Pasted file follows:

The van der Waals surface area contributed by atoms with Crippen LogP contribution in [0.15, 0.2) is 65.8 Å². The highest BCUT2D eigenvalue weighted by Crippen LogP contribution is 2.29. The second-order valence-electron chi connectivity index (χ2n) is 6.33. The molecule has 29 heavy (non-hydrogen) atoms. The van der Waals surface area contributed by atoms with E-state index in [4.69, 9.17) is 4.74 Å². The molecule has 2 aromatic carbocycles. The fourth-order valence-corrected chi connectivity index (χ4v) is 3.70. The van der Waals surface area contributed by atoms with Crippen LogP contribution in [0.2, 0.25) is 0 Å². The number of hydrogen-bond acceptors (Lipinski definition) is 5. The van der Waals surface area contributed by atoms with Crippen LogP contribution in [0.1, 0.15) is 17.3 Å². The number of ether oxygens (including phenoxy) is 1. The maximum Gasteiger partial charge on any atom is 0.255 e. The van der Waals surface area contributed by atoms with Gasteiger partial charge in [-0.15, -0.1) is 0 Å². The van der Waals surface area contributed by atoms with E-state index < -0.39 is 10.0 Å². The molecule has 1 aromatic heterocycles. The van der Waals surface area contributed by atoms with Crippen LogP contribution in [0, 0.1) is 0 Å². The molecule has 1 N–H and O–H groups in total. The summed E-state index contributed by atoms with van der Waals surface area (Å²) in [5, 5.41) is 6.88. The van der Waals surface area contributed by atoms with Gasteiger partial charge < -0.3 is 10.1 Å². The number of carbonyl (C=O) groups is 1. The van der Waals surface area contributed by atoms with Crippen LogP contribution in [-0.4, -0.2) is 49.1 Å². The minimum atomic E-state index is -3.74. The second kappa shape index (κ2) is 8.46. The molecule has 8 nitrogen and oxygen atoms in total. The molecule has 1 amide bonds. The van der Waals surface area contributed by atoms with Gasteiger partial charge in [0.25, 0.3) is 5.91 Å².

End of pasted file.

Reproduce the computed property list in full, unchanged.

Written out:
The van der Waals surface area contributed by atoms with Crippen LogP contribution in [0.15, 0.2) is 65.8 Å². The highest BCUT2D eigenvalue weighted by Crippen LogP contribution is 2.29. The second-order valence-electron chi connectivity index (χ2n) is 6.33. The molecule has 29 heavy (non-hydrogen) atoms. The van der Waals surface area contributed by atoms with E-state index in [4.69, 9.17) is 4.74 Å². The molecule has 2 aromatic carbocycles. The fourth-order valence-corrected chi connectivity index (χ4v) is 3.70. The van der Waals surface area contributed by atoms with Crippen LogP contribution in [0.2, 0.25) is 0 Å². The number of hydrogen-bond acceptors (Lipinski definition) is 5. The van der Waals surface area contributed by atoms with Crippen LogP contribution in [0.1, 0.15) is 17.3 Å². The number of ether oxygens (including phenoxy) is 1. The maximum Gasteiger partial charge on any atom is 0.255 e. The van der Waals surface area contributed by atoms with Gasteiger partial charge in [-0.15, -0.1) is 0 Å². The van der Waals surface area contributed by atoms with E-state index < -0.39 is 10.0 Å². The molecule has 1 aromatic heterocycles. The van der Waals surface area contributed by atoms with Crippen LogP contribution in [0, 0.1) is 0 Å². The molecule has 1 N–H and O–H groups in total. The summed E-state index contributed by atoms with van der Waals surface area (Å²) in [5, 5.41) is 6.88. The van der Waals surface area contributed by atoms with Gasteiger partial charge < -0.3 is 10.1 Å². The number of carbonyl (C=O) groups is 1. The van der Waals surface area contributed by atoms with Crippen LogP contribution in [-0.4, -0.2) is 49.1 Å². The minimum atomic E-state index is -3.74. The second kappa shape index (κ2) is 8.46. The molecule has 8 nitrogen and oxygen atoms in total. The molecule has 1 amide bonds. The van der Waals surface area contributed by atoms with Gasteiger partial charge in [0.25, 0.3) is 5.91 Å².